Session pro Tim Pierce's tips for becoming a better guitarist could make great new year's resolutions – and they don't require any virtuoso aspirations

Tim Pierce and Brett Papa
(Image credit: Brett Papa / YouTube)

Brett Papa's YouTube channel is becoming the place for guitar wisdom lately. Following on from great lessons with Tom Bukovac, we have another session guitar icon in residence; Tim Pierce. A guitarist who has already carved out a successful channel on YouTube and is no stranger to sharing his wisdom. And he's got some good tips here that any guitarist can benefit from.

They're not technical pointers as much as broader advice; and they work. As we go into 2024 they're especially pertinent. Tim's a song guy; he never loses sight of that. He was inspired by top 40 radio in the '60s and his ear for guitar parts that enhance and serve songs has never left him. He became the player delivering those parts – the mandolin and slide solo on radio staple Iris by the Goo Goo Dolls? That's Tim.

"Get in a situation where you can develop a pocket," is Tim's number one piece of advice on improving as a player. It all comes back to rhythm – how you interact and syncopate with the rhythm section.

"You can do that by playing over your favourite songs," advises Tim. "Pull up any Motown song on Spotify and start playing along, you're gonna start getting there."

But that's no substitute for the ultimate learning scenario.

"On the weekend, wherever you can, get in a room with musicians and play. Play with a drummer and then get a taste of what it's like to play in front of an audience with that configuration; with that band. Then you can see what people respond to."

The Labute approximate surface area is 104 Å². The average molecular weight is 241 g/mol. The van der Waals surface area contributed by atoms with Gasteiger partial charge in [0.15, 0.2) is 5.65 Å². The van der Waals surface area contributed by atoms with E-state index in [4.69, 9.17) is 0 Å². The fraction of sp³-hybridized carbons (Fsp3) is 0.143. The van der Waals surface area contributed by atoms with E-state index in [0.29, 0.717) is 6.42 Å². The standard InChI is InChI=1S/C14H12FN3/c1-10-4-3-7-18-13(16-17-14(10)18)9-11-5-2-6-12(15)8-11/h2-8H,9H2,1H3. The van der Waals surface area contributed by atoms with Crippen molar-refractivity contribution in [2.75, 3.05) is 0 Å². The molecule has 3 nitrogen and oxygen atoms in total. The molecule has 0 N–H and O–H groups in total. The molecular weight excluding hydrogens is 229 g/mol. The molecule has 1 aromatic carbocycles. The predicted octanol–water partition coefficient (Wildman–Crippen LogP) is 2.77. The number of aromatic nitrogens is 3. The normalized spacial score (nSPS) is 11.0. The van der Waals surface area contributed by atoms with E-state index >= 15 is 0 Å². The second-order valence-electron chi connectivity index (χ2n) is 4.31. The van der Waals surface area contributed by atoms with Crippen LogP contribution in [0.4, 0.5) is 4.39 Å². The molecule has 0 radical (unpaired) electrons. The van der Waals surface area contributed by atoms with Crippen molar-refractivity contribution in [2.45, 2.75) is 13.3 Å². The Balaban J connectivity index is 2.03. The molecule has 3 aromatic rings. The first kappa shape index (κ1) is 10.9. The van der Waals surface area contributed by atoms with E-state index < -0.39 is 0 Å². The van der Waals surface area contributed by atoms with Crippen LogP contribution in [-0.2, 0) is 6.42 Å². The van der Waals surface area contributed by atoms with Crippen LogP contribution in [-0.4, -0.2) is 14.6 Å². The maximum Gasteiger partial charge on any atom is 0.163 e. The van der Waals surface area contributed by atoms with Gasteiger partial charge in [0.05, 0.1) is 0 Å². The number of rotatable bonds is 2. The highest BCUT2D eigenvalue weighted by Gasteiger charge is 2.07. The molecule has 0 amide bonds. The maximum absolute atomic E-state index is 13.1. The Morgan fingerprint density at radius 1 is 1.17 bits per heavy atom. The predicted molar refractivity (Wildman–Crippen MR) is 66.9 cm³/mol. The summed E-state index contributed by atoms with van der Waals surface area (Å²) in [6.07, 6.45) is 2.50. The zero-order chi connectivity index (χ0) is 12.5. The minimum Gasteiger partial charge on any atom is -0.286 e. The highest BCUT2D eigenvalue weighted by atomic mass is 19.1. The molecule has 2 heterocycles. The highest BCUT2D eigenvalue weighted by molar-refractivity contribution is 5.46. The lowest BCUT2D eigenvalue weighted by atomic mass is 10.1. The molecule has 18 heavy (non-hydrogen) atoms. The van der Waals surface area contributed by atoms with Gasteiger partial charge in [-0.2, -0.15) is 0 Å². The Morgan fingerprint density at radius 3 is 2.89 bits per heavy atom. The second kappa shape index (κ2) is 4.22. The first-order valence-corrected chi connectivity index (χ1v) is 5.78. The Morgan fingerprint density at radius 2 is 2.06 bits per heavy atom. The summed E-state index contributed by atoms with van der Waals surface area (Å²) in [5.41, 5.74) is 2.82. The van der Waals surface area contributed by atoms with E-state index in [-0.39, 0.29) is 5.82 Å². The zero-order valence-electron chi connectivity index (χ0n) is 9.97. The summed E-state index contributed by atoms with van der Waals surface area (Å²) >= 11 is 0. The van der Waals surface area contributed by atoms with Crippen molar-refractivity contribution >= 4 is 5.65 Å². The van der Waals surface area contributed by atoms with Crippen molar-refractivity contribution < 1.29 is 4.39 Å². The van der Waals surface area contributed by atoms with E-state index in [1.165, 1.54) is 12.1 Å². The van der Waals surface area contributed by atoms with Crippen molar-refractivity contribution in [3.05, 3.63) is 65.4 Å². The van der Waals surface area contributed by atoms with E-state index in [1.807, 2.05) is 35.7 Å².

This is vital – because it's not about flash solos and technical licks. And this is something pro musicians Brett and Tim both agree on. 

"So get out there and see what they respond to and then at a certain point you realise you don't have to be the virtuoso anymore – you can play cool stuff, fun stuff – simple stuff and people respond

"We always imagined our music actually being popular with lots of women, wives and girlfriends – the general public," explains Tim. "So it's very different what a person in the audience responds to than what a musician in the audience responds to. A lot of times musicians are just playing for other musicians. That had nothing to do with why I wanted to get onstage.

"So get out there and see what they respond to and then at a certain point you realise you don't have to be the virtuoso anymore – you can play cool stuff, fun stuff – simple stuff and people respond. So that's what I would do – experiment with that, because maybe none of us are going to get to the [level] of our heroes that we love and our virtuosos. We love these guys… but you don't have to be that to have a lot of fun with music and your whole life."

This is such a crucial perspective – the things that matter to people don't require us to reach an unobtainable level. So we can stop beating ourselves up and focus on what people enjoy. And that doesn't usually mean the 'hardest' thing to play.  

Tim goes on to illustrate some hugely effective rhythm guitar parts from famous Deep Purple and Steppenwolf to illustrate the point in the video above. The kind of things that can really get a crowd moving. 

Check out more from Brett Papa's YouTube channel and Tim Pierce's.

Rob Laing
Guitars Editor, MusicRadar

I'm the Guitars Editor for MusicRadar, handling news, reviews, features, tuition, advice for the strings side of the site and everything in between. Before MusicRadar I worked on guitar magazines for 15 years, including Editor of Total Guitar in the UK. When I'm not rejigging pedalboards I'm usually thinking about rejigging pedalboards.